Bab Touma Jewish Quarter, DAMASCUS — Growing up in the small town of Milwaukie, Oregon and until after graduating from high school, I never knew or knowingly met a Jew; not until my first post-high school job as a swimming instructor and life guard at the Portland Jewish Community Center, having recently earned an American Red Cross Water Safety Instructor Certification—something I would recommend to any teenager today. My plan was to teach swimming and lifeguard over the summer at the JCC until the fall, when I planned to head to Boston University.
It was a terrific job. I got to swim laps during work when no one was in the pool, was given free lunches, and learned a lot from the old couple from Poland who handed out towels and looked after the pool dressing rooms. We became good friends. When we were first introduced, I noticed that this inseparable couple walked stooped over, seemed to be in failing health and had what looked like numbers tattooed in blue ink on their right arms. I had no idea what the numbers were for and didn’t want to appear nosy, so it wasn’t until a couple of weeks later, during lunch one day, that my new friends explained what had happened to them and how they came to be in Oregon. They explained how they had miraculously survived death at a place they called Auschwitz, a word I don’t recall having ever heard.
From not having any Jewish friends in high school, in Boston I soon had mostly Jewish friends and several times was invited for a weekend to Brooklyn, Long Island, Teaneck, New Jersey and other places in the metropolitan New York area. For a hayseed kid from a small town in the Pacific Northwest, it was great to have socially-connected and sophisticated Jewish girlfriends, all platonic until I fell deeply in love with Hanna K, an observant ultra-orthodox student from a Newton, Massachusetts family. Hanna, who always covered her head, stood out on campus from the typical Jewish girls from places like the Bronx or Westchester County, NY. Despite our mutual affection, Hanna explained she could never invite me to meet her family, who lived just 20 minutes from BU, because I was not Jewish and her father was very conservative. Both her parents fled Germany sometime in the 1930s. I more or less understood, and she taught me a lot about Judaism, and I actually studied Hebrew for a while, at Hanna’s insistence.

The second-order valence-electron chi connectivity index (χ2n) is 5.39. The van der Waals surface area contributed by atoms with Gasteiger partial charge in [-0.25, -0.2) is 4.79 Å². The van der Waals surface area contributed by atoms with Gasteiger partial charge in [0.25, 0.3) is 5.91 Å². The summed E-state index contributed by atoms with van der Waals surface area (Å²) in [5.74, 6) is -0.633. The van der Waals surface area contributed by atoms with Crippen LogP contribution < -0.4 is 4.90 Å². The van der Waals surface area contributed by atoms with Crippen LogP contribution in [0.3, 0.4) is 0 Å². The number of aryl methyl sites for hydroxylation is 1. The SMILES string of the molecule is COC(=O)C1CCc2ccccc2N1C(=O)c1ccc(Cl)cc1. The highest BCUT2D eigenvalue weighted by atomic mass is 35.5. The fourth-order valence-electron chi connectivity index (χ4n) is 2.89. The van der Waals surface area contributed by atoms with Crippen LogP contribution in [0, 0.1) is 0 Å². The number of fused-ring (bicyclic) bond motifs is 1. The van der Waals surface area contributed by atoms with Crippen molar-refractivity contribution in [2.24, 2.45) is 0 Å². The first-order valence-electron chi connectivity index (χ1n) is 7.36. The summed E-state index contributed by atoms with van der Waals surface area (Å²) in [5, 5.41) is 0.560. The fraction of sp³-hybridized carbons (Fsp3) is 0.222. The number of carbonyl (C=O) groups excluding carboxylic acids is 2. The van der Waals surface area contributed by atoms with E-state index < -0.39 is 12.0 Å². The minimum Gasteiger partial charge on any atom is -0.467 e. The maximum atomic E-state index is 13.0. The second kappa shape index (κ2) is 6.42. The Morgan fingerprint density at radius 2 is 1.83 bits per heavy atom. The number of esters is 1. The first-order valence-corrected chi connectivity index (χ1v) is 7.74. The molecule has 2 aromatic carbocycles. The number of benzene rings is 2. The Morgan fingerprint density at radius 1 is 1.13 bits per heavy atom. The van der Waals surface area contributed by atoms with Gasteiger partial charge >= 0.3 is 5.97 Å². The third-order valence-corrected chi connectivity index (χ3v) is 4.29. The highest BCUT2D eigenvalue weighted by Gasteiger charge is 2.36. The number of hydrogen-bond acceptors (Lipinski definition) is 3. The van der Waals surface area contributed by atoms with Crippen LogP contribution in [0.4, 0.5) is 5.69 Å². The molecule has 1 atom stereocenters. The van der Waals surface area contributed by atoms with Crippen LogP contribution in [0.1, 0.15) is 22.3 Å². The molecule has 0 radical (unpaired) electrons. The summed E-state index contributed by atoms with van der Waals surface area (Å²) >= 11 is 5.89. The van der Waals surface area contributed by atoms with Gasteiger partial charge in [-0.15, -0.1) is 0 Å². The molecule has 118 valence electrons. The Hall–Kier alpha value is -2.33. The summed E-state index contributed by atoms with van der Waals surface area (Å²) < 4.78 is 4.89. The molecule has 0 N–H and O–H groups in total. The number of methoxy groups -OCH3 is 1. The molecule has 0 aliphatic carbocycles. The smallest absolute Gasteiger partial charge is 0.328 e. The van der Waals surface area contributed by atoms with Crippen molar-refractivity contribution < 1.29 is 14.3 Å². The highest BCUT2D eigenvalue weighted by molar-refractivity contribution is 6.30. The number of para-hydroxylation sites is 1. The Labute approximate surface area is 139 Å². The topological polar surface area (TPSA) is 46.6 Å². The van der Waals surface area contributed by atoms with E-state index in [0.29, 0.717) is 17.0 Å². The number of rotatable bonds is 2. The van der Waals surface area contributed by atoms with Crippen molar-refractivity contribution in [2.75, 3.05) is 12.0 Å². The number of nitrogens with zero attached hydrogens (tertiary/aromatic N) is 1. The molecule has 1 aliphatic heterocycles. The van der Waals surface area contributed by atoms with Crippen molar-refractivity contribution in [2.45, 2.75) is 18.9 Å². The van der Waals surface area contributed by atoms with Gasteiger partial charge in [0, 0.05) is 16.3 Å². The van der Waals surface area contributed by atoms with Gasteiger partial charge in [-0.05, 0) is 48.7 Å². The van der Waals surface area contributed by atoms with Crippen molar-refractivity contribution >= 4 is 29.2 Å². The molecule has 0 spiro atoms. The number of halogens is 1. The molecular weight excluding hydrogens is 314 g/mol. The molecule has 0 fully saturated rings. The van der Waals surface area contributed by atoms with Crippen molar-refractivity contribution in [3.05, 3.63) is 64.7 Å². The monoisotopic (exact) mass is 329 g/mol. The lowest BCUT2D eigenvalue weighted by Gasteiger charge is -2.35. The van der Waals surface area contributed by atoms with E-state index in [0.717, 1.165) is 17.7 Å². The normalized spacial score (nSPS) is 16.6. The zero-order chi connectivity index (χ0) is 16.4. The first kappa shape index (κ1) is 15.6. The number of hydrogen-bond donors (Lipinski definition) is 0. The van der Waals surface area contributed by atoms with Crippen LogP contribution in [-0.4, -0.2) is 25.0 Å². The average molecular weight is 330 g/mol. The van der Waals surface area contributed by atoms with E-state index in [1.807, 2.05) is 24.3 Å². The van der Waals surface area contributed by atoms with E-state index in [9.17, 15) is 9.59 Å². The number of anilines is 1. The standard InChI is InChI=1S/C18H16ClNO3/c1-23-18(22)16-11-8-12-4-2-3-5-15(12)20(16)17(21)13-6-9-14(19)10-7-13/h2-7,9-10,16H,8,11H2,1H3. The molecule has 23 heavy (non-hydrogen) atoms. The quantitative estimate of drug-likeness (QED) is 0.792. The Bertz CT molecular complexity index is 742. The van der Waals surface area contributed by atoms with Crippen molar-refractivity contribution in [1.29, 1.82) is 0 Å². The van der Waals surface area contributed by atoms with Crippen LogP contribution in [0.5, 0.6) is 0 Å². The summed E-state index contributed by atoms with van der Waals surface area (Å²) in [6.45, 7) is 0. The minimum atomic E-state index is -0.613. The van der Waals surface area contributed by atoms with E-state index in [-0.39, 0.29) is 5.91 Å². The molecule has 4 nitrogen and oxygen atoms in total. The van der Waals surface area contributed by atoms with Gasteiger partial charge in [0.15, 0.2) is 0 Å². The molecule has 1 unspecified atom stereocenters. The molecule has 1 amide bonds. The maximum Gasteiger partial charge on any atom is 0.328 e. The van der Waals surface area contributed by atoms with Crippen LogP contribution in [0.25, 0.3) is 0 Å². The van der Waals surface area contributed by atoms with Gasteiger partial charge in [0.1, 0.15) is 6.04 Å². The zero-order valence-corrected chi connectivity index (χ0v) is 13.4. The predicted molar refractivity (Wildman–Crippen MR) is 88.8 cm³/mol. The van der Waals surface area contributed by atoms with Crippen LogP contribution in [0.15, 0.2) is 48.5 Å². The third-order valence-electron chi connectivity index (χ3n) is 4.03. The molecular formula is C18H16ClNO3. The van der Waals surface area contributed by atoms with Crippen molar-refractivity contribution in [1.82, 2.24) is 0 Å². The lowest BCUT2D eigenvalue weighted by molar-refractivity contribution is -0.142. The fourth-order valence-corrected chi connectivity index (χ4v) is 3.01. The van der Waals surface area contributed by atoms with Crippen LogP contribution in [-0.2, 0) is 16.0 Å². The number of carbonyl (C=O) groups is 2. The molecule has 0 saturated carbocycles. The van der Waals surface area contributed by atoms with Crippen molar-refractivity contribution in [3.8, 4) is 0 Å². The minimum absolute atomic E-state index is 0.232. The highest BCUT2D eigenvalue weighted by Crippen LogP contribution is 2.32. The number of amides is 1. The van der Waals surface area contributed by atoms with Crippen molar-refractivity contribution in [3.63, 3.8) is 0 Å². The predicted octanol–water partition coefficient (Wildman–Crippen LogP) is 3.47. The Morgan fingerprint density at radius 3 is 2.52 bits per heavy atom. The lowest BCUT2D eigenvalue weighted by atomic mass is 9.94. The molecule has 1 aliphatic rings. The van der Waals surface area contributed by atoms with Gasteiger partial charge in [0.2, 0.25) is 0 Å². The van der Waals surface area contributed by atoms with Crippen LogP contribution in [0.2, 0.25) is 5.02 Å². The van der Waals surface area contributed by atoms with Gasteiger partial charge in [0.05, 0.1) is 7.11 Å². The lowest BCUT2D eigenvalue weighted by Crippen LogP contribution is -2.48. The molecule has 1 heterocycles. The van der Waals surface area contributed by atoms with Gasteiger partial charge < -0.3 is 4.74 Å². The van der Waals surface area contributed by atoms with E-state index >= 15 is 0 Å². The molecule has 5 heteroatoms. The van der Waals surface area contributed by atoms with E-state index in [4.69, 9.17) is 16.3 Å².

Finally, I marshaled the courage to visit her father’s real estate investment Office, which was just opposite the Boston Common and the historic Arlington Steet church within walking distance of Boston University Law School. Much like a nervous a new lawyer appearing before a harsh judge for the first time, I practiced my lines as I walked along. I still remember the speech I hoped to deliver, but close to his office I passed the statute of the William Lloyd Garrison, the 19th century editor of the abolitionist newspaper, The Liberator, and one of the founders of the American Anti-Slavery Society, as well as a prominent voice for the Women’s Suffrage movement. I paused to read the words inscribed on the stone at the base of his statue, words still clear to me: “I am in earnest—I will not equivocate—I will not excuse—I will not retreat a single inch—AND I WILL BE HEARD!” They emboldened and gave me renewed courage to face Hanna’s father.
My petition to Hanna’s very stern father, Abraham, was that I deeply loved his daughter, and that I would try to be for her the best possible husband. I then made what I hoped would be a case-winning appeal: “And sir, I would like you to know that by association, by education, by liberal politics, by philosophy and by choice, I consider myself Jewish and am studying Hebrew and Jewish religious teachings.” It was true and I was sincere.
As Hanna subsequently told me, her father was not at all liberal in his politics, was an atheist and he was not in the least impressed with my presentation. Before rather abruptly showing me the door, he did sort of mumble that he would consider the matter and inform me of his decision. I never heard back from the gentleman. Hanna and I remained inseparable during my last couple of weeks in Boston. But, as happens far too often in life, one loses contact with the dearest of dear friends. I left for a summer job in Washington, D.C., and then England, and I have no idea where life has led her. To happiness I hope.